Students from Lake Forest Academy head to Israel and Jordan to study Religious Pluralism.
Tuesday, March 20, 2012
Due to technical difficulties, our post will be a little abbreviated. We arrived at Petra after a 3 hour drive. It is an ancient city where people have been living since megalithic times. We started by descending down a valley into a gorge. Some of us got to ride horses and got to feel like Indiana Jones. The gorge itself was magnificent and towered above our heads. The gorge, unlike most canyons carved by water, was actually formed by an earthquake. It was easily a mile long, and walking through it, it was clear why the Nabateans thought this place was sacred. They revered the area and kept idols in facades carved into the rock. After a lengthy walk, the gorge opened up into a vast clearing in front of what is called the "treasury." This is the famous image of Petra that everyone knows. "Treasury" is a Bedouin name, and archaeologists are still unsure what its exact use was, though they suspect its use was more ceremonial than as a treasury. And we got our first glimpse of camels as well, which some of us, including Mr. Murphy, got to ride. What most people don't know about Petra, though, is that after the treasury there is an entire valley of ceremonial buildings, many almost as spectacular as the famous treasury. There is even a Roman theater carved into the rock. The buildings other than the treasury appear to have been used as burial sites. They have massive facades carved in the rock and chambers inside where people were buried. The exposed rock had richly colored layers. The whole place was beautiful and much more expansive and amazing than the single postcard picture people think of.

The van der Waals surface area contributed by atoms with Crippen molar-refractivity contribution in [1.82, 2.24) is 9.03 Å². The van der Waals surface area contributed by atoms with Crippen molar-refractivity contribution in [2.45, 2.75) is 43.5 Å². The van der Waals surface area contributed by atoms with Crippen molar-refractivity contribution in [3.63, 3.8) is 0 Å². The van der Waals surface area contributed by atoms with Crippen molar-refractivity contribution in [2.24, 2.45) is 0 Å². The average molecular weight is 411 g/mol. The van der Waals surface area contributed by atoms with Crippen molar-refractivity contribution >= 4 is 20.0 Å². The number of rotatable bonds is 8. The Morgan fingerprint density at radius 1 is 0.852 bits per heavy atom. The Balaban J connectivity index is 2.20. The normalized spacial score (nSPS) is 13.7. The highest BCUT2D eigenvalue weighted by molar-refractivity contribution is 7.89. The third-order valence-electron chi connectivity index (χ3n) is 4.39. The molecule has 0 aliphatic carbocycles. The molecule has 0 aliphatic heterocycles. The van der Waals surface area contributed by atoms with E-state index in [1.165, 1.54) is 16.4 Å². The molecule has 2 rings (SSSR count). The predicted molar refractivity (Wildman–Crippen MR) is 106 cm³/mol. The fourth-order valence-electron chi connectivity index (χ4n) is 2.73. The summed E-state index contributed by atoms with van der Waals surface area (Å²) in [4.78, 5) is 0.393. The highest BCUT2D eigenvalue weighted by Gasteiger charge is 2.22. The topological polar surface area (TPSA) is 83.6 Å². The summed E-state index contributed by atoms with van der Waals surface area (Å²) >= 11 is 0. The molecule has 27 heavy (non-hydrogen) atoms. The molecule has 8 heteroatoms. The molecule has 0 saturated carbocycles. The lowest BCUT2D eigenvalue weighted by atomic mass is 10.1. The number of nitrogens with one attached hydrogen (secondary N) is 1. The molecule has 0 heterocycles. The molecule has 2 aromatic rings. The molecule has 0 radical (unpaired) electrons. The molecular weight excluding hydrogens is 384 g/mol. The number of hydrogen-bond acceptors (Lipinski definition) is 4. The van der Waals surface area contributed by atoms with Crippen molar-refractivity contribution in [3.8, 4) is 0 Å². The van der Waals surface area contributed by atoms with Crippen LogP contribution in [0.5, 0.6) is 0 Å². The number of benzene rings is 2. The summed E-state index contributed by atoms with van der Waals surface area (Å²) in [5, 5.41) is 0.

Mr. Murphy will post additional pictures tomorrow when we get a better internet connection.